It’s safe to say that 2020 was a different year for most of us in just about every respect. Some of us had different living situations, staying together in the same household as a “bubble” with extended family. Others provided greater financial support for loved ones who lost jobs or were unable to work due to health concerns. As we continue to feel the effects of the COVID-19 pandemic, we are also preparing our tax returns for the past year, raising the question, “Can I claim my parent as a dependent on my income tax return?”
The answer depends on a number of factors, so let’s unpack what is involved in how to claim a parent as a dependent.
Often, when people think about claiming dependents on an income tax return, they assume that only children can be dependents for tax purposes. In reality, many relatives can be claimed as dependents, so long as they meet the criteria below.
If you want to claim an elderly parent as a dependent, the answer to this question is almost certainly “yes.” You can also claim an in-law or a stepparent as a dependent on your income taxes. However, foster parents do not count as “relatives” for purposes of this criterion. That said, if your foster parents have lived with you for a year, you may be able to claim them as dependents.
In order to be claimed as a dependent, your parent’s income cannot exceed limits established by the IRS. For tax year 2020, your parent cannot be claimed as a dependent on your tax return if their gross income exceeded $4,300. (This income limit often changes from year to year.)
However, as a general rule, Social Security income does not count toward the gross income limit. However, if your parent’s income was more than $25,000 or they had income from dividends or interests, a portion of their Social Security may be included in their gross income.
In order for you to claim a parent as a dependent on your income taxes, your parent must be a citizen or resident of the United States, or a resident of Mexico or Canada.
If you want to claim your parent as a dependent on your tax return, they may not file a joint income tax return with a spouse. If your parent is required to file a tax return, they must file separately.
You must have provided more than half of your parent’s support during the tax year for which you want to claim them as a dependent, and the support you provided must exceed their own income by at least one dollar.
Support includes direct cash payments, but it also includes things like bills you paid on their behalf, food, medicine, clothing, and other items you purchased for them, and so forth. If your parent lives with you, the amount you could have earned from renting their room to someone else is included in the amount of support, as is the increase in utility use attributable to them.
What if you and your siblings are all contributing to your parent’s support, such that no one individual is providing more than half of the support? As long as you provide at least 10% of your parent’s support, and you and your siblings collectively provide at least half of your parent’s support, you can still claim your parent as a dependent if you file a Multiple Support Declaration. However, if you want to claim your parent as a dependent, no one else can do so. Therefore, you should discuss the issue of claiming your parent with anyone else providing them support.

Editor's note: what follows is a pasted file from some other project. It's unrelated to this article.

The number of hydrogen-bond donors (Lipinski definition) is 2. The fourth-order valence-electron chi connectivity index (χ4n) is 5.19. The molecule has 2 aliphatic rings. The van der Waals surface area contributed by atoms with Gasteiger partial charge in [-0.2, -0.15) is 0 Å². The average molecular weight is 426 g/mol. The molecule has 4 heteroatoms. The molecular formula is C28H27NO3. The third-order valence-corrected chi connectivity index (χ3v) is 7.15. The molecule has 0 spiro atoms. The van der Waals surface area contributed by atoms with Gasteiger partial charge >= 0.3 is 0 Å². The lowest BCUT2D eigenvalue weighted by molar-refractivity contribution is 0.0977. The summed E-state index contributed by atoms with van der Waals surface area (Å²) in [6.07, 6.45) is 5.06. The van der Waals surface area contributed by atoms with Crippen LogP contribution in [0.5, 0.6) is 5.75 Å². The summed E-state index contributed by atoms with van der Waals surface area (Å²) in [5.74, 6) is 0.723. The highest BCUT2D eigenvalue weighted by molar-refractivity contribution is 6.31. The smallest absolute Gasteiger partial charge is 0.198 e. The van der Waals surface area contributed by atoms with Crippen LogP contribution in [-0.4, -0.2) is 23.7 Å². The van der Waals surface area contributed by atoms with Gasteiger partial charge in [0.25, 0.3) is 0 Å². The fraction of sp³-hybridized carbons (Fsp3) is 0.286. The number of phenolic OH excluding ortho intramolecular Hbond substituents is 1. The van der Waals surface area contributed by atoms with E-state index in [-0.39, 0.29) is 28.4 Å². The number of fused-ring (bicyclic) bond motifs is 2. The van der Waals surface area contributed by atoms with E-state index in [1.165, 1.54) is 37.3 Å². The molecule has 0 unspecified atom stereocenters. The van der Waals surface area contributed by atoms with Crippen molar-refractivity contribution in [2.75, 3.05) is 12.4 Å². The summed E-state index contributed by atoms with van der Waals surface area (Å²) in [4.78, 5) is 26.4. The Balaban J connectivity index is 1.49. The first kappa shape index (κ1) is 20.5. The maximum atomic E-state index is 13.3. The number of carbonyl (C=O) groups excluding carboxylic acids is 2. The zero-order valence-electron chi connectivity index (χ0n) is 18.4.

Even if you are not eligible to claim your parent as a dependent on your income taxes because their income is too high, you may still be able to get a tax benefit for money you paid on their behalf. If you paid for some of your parent’s medical expenses, and you itemize deductions, you may be able to claim those expenses on Schedule A of your income tax return. However, you must still have provided at least half of your parent’s support in order to deduct their medical expenses. You must also meet the threshold of 7.5% of adjusted gross income spent on medical expenses in order to deduct these expenses.
You may also be eligible to claim a child and dependent care credit for your expenditures on behalf of your parent. This is a non-refundable tax credit, which means that if the amount of the credit exceeds the taxes you owe, you will not get the excess back as a tax refund. To claim this credit, you must have a parent who is physically or mentally unable to provide for themselves and received care that was necessary so you could work, or look for work. You must have earned income, and be able to identify the person or entity who provided your parent’s care. You may not claim this credit if you are married, but filing taxes separately from your spouse.
The U.S income tax filing deadline for 2020 is extended until May 17, 2021. If you have questions about claiming your parents or other relatives as dependents on your 2020 income tax return, we invite you to contact our elder law office.